Red Tail Boa Basic Care Sheet
Boa Constrictors, commonly known as Red Tail Boas, are large powerful constrictors that can attain lengths of 8-14 feet, (females grow to be larger than males) and weigh as much as 100+ pounds! A 10 foot Boa Constrictor is a much more powerful animal than a 10 ft Burmese Python. Please keep this in mind when you consider owning one of these large impressive beauties!
Boas like other snakes need secure cages to prevent escapes! They are stronger than you may think and can push out of that cage with the bricks holding the lid down. Some citys require that enclosures for larger snakes also have some type of keyed lock or padlock for extra security.
The minimum size requirements for any snake cage are as follows. With the snake coiled up the cage should be no narrower than twice the coiled diameter of the snake, no shorter than three times the coiled diameter of the snake and at least as tall as 3 times height of the snake at its thickest point. A cage that is 4 ft long, 2 ft wide and 2 ft high is considered adequate for a 8-9 ft snake, larger snakes of course require larger enclosures.
Cage temperatures should be kept somewhere between 82-86 degrees, with the basking area approaching the mid 90's. A 10 degree nighttime drop in temperature is acceptable. For sick animals you may need to increase the basking area temperature to near 100 degrees. Hybernating animals should be maintained in the mid to low 70's
In addition to heat lamps and radiant heating panels which are recomended, Hot Rocks, and various other types of heating pads are also available to the reptile owner. These are often mistakingly recommended in order to provide "essential belly heat" to aid your snake in Digesting its food. With careful use these can be used to provide the hot spot in your snakes cage, however, these should never be the only source of heat for your snake! Thermometers should be placed at floor level, it does no good to know what the temperature at the top of the cage is, when the floor where your snake lives is cold.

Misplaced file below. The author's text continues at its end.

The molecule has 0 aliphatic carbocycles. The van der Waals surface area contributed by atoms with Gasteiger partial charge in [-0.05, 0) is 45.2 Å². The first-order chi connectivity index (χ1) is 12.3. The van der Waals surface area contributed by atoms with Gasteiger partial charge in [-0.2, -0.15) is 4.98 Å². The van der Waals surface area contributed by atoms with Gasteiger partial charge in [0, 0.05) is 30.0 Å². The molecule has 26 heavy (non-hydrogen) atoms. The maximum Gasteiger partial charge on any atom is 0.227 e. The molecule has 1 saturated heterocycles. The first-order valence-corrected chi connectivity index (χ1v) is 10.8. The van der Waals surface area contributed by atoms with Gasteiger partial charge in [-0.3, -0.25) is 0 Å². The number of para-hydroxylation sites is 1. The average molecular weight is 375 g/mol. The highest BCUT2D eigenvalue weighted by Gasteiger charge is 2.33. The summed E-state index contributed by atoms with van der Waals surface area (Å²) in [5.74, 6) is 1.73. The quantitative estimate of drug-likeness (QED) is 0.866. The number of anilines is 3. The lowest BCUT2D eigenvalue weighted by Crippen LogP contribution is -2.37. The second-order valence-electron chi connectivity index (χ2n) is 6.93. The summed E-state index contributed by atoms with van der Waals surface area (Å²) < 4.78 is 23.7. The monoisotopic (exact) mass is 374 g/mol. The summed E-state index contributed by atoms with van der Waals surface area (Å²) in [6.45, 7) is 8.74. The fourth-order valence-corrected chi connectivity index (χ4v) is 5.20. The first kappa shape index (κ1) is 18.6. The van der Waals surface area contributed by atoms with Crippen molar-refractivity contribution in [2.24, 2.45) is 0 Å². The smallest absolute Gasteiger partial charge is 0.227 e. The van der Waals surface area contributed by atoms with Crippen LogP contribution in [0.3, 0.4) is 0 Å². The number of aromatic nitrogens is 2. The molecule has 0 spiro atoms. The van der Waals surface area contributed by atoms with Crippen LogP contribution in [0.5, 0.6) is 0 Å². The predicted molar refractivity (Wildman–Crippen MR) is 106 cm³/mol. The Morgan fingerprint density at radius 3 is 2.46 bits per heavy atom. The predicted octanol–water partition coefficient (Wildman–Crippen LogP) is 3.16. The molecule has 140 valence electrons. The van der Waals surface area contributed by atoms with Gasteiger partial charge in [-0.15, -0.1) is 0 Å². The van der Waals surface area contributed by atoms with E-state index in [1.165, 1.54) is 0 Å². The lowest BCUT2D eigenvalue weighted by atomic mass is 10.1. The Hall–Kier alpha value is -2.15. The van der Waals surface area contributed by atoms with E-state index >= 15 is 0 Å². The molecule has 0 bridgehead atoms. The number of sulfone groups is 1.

Exercise caution with any heat source you choose. Reptiles are incapable of knowing when a surface or area, is too hot and will easily become burned. They just do not have the nerves in their skin like we do and therefore do not know when a surface is hot enough to cause an injury! I always recomend wrapping the heating pad or hot rock with a sock or folded towel rather than allowing the snake to contact the heating source directly. Also you can purchase an inexpensive dimmer switch that attaches to the cord which will allow you to manually adjust the temperature if it gets too hot for your snake. The best way to test any heating source is to place your hand firmly against it, if it is too warm for you to comfortably leave your hand it is too warm for your snake.
It is also recomended that any new reptiles added to your collection be seen by a qualified reptile veterinarian and be isolated from your other reptiles for a period of 6 months to 1 year.
Diet & Nutrition